STOCKHOLM, August 28, 2012 /PRNewswire/ --
One of the fastest growing public safety and security solutions organisations in the world, AGT International, has called on global governments to make flood management a priority in order to protect lives and water security.
Speaking at the World Water Week in Stockholm, hosted by the Stockholm International Water Institute (SIWI), Pieter-Christiaan van Oranje, Head of AGT International in the Netherlands and AGT International's lead on solutions for water and flood management, emphasized that it can take just "one major flood to wash away significant parts of a country's economic, political and cultural security". Van Oranje voiced his concerns during a speech revealing the latest innovative technology that predicts, prevents and manages floods; including sensor networks that allow authorities to monitor and predict water flow and dike movements.
Van Oranje said the need for such technology was clear, highlighting the increase in deadly flood related disasters: "In the past five years, flooding has caused over 32,000 deaths and cost the global economy an estimated $171.7bn in economic and agriculture damages. As a result of changing climate patterns, rising sea levels and trends such as mass urbanisation, this problem is only likely to be exacerbated without applying innovative technologies for water management."
As AGT International shows at the Stockholm conference, the damage wrought by recent floods in Asia and Australia exemplify what can happen if government agencies and water authorities are not able to improve their preparatory activities. Existing preparations rely primarily on historical data for seasonal rainfall, wind and tidal information, resulting in incomplete or often incorrect parameters for decision-making. These indices include current water levels, run-off predictions and retention capacities, flood maps, and the structural integrity of flood defences. This has, in turn, led to inaccurate predictions of where and when flooding may be expected. Without accurate information, the ability of decision makers to predict, prepare and manage flooding and evacuation, and ultimately, to save lives, continues to be severely hindered.
AGT International began work in this field in the Netherlands in 2009, delivering projects to enhance the regular dike inspection protocols. Using a network of high tech embedded sensors to measure and act on water pressure, dike body movement and temperature changes, this work led to the prediction of dike failures up to two days earlier than before, while delivering greater accuracy in fault site location.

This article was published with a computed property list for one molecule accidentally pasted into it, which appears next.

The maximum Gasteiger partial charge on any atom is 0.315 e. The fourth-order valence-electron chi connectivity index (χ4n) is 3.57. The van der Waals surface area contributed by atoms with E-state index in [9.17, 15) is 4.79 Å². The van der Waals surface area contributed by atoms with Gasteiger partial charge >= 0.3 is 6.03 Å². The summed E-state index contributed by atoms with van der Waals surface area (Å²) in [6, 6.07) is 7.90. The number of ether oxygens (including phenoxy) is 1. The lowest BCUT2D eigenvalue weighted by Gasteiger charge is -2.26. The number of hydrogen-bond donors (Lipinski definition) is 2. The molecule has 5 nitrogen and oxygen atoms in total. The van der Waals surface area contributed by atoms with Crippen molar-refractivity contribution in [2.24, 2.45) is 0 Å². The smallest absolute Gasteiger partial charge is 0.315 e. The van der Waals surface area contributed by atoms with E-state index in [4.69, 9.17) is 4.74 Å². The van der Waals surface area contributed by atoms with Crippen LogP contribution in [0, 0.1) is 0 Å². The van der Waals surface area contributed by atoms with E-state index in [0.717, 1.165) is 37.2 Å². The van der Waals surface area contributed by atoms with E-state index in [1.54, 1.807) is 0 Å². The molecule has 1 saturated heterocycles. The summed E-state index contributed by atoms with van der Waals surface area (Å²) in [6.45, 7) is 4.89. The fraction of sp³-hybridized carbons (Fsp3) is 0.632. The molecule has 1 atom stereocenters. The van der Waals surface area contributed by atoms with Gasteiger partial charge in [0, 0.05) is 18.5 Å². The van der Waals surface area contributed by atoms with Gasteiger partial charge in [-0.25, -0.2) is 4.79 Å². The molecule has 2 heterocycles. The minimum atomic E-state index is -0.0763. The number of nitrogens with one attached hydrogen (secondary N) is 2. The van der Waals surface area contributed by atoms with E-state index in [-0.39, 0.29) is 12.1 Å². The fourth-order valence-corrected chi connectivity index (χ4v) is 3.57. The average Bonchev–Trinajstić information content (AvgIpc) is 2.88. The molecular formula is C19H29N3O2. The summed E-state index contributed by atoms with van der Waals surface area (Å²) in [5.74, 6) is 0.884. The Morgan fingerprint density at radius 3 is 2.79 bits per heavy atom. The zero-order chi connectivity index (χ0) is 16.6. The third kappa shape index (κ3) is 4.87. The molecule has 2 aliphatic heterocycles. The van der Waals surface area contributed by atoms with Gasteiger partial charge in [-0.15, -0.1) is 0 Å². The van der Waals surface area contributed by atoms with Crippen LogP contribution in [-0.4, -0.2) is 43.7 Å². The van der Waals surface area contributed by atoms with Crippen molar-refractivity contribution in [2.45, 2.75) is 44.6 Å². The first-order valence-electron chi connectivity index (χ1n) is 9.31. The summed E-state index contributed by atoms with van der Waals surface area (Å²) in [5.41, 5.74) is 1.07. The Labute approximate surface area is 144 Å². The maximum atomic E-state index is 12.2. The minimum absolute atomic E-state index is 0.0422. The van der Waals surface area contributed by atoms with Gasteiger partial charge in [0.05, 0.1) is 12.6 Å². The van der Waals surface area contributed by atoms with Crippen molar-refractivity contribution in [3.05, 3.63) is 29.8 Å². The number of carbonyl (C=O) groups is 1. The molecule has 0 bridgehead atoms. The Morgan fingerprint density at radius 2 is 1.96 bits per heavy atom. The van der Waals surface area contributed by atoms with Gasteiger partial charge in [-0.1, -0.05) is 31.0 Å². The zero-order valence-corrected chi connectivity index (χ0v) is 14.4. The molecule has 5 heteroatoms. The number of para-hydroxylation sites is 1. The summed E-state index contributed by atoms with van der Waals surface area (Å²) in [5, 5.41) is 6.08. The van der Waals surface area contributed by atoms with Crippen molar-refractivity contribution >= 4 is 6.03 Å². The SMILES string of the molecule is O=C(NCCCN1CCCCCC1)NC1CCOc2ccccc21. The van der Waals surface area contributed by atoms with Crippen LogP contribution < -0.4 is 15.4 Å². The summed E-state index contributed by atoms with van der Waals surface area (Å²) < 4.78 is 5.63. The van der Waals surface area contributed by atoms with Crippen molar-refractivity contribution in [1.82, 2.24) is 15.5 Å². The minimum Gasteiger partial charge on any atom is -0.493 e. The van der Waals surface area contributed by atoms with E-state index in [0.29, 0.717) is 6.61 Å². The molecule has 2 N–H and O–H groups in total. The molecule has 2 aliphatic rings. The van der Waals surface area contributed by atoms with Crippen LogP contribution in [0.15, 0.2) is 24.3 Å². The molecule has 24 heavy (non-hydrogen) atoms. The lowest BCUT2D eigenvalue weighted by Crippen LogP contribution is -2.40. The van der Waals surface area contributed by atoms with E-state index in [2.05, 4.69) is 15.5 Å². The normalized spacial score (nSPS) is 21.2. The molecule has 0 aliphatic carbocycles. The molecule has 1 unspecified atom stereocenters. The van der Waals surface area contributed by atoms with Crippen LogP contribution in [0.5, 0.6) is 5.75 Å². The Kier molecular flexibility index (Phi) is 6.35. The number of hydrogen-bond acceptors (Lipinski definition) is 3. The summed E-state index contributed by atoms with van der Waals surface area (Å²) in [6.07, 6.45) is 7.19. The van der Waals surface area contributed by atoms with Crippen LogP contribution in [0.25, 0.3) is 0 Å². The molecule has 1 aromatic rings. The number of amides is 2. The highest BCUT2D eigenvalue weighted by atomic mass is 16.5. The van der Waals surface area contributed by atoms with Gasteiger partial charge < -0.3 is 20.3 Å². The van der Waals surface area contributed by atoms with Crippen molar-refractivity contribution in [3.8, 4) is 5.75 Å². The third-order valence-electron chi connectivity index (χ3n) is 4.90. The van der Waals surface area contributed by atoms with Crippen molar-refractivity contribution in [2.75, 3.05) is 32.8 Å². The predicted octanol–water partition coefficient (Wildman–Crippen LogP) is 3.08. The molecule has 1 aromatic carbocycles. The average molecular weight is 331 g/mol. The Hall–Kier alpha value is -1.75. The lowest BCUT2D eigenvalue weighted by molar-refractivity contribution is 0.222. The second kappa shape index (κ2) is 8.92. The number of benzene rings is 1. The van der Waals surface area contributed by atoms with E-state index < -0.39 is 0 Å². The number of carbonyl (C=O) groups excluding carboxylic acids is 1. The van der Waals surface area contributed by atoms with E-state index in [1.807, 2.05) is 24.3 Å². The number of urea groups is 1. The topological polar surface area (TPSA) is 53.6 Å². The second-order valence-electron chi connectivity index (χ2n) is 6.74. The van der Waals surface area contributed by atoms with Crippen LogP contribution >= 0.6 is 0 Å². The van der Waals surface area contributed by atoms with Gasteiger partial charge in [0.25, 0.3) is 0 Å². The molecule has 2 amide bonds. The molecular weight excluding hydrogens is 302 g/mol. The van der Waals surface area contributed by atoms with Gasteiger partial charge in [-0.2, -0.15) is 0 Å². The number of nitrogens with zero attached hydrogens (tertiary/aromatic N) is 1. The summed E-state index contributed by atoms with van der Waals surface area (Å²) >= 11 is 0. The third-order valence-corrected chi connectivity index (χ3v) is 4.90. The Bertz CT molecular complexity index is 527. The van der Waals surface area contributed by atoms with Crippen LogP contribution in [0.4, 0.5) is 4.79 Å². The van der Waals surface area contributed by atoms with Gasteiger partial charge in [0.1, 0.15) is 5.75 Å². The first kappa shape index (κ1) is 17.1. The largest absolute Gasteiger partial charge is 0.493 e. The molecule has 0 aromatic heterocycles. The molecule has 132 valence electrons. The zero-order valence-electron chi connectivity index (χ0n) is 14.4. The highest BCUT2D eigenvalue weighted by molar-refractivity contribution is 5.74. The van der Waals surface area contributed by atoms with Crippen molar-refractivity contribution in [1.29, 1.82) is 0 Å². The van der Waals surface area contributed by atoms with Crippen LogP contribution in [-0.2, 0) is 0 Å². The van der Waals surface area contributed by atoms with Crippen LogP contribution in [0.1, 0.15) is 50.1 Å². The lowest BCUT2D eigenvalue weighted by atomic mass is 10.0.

Similar sensor-based solutions are now being successfully rolled out by AGT International in the Yellow River in China, in a project with Province of Utrecht, a regional Water Board and the Ministry of Water Management in the Netherlands, in Thailand, and in Bangladesh. The intelligent technology systems save lives and livelihoods by providing authorities with real time information, routing recommendations for evacuation and simulation to enable them to better prepare their emergency response to flooding.
AGT International plays a key role globally in helping to provide innovative technology that saves lives. While leaders throughout history have grappled with flood prediction and management, today's decision makers have access to technological innovations that can help prevent future disasters.
About AGT International
Founded in 2007, AGT International's solutions safeguard people, assets and infrastructure for public safety authorities, governments and corporations around the globe. Its advanced analytics and hierarchical command and control centre integrate and identify relevant patterns to alert decision makers to potential threats for any given scenario as it unfolds. Headquartered in Zurich, Switzerland, the organization employs 2,400 people globally, representing more than 50 nationalities. AGT International is privately held and led by Founder and CEO, Mati Kochavi. For more information, please visit http://www.agtinternational.com.
At the World Water Week in Stockholm
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SOURCE AGT International